Later this morning after a great breakfast...

It's not looking good for a hike this morning; all I can see from the lodge are clouds and fog--interspersed with the occasional drizzle.  Forecast is not so good, either.  That's ok if I don't get to do the hike--the beautiful day yesterday definitely made the trip worthwhile.

I'm waiting a while to see if it clears up, then no matter what happens I have to leave around 10:30 for the hour drive back to Turrialba, check in at Turrialtico Lodge, eat lunch then show up at 2:00 PM in a little town not far from the hotel for the Golden Bean Coffee Tour.

Friday, November 11, 2011

Brain Fried, Feet Tangled

This will be short.  I got such an early start yesterday (Thursday) that I didn't feel like touring in the afternoon.  The lesson was difficult because we were working on expanding my vocabulary and using various verb tenses. I had to read and translate an ecological story about a young boy and a parrot thief, then paraphrase it back to Alice.  Then I had to make up a story on the fly for her (a takeoff on the Rapunzel fairy tale).  She was really cracking the whip--I had to describe the story line of one of my favorite movies (Young Frankenstein).  Haven't quite finished that and of course I don't want to tell her the ending.

Then it was time for dance class.  Yikes!  Two dances, salsa and one from the Dominican Republic.  A professional dance teacher and a young male assistant were the instructors.  I had never tried Latin American dancing before so just learning some basic steps took up the whole class.  And my Keen Sandals didn't cooperate, they wanted to grip the tile of our makeshift dance floor.  But it was great to get started--good aerobic exercise, too--the hour class flew by!

Speaking of flying, that's what's happened to this week.  Today's the last day of class; after it ends at 11:15 I'll come back here for Lili and Alphonso.  I'll treat them to lunch in a nice restaurant then I'll head up into the mountains for a night at the Volcan Turrialba Lodge. The page takes a while to load.

Here are a couple of shots of the house and family.  The gates are common in nicer neighborhoods.  I've felt totally confident about leaving stuff around my room during class.

Lili and Alphonso have been such gracious hosts it's impossible to describe in a few words.  So here's a photo of them in the family room, Alphonso in his favorite position for watching the HD TV--they get cable here.  Pura vida!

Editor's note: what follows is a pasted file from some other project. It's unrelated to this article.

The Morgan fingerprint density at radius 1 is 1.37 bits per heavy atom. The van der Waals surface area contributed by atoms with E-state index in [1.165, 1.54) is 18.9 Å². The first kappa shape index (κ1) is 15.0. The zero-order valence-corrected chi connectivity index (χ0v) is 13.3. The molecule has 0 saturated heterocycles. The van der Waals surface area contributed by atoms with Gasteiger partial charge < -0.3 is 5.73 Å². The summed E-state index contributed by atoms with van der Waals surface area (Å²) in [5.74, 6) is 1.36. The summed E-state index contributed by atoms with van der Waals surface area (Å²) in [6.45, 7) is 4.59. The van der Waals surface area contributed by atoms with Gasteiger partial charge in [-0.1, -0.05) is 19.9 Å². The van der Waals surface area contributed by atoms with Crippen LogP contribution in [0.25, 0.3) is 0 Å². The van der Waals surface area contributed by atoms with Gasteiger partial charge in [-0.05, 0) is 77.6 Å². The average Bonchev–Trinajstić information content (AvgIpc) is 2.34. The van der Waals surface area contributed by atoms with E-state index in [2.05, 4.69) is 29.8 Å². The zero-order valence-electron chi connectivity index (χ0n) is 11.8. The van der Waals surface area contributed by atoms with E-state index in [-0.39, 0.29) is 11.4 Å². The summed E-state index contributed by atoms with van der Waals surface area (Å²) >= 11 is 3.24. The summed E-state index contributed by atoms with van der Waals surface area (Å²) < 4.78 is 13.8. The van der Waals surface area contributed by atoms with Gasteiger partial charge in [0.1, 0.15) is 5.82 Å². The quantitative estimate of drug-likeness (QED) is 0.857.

Thursday, November 10, 2011

Cooking Like a Tican & Visiting a Farm

"You and me and rain on the roof..."  Rain continues providing a soothing background sound--some early morning feng shui.  Much of the roof on the house is corrugated fiberglass and a big part of the dining room serves as a large skylight for Lili's indoor garden, complete with mood lighting and a small circulating water fountain for a continuing sound that adds pura vida to the atmosphere of the house.

We don't need the sound of the fountain this morning, probably couldn't hear it if it was turned on (it only runs in the daytime).  What started out a couple of hours ago as a gentle shower is now a continuing downpour.  It's not a big deal, I brought a folding umbrella and I've been driving the rental car to class instead of walking.

I had a really enjoyable class with Alice yesterday (Weds.)  She's very good at weaving things I need to know--grammar and vocabulary--into our 3-hour conversation.  We take a 15-minute break in mid-morning.
Past tense forms are more difficult so the natural thing to do is to talk about my excursions the previous day with Lili and Alphonso.  Something that was strange to me during my stroll through Guayabo National Monument with Rosita was her answer to a routine question, "Do you have children?"  She said yes, two daughters.  Brilliant conversationalist that I am, I asked their ages.  "Twenty-four and 14".  Hmmmm, I thought, "She doesn't look like she's 24!"  Well, at the time I let it go, thinking it would be rude to ask her age.  In our culture you just don't ask an adult woman her age.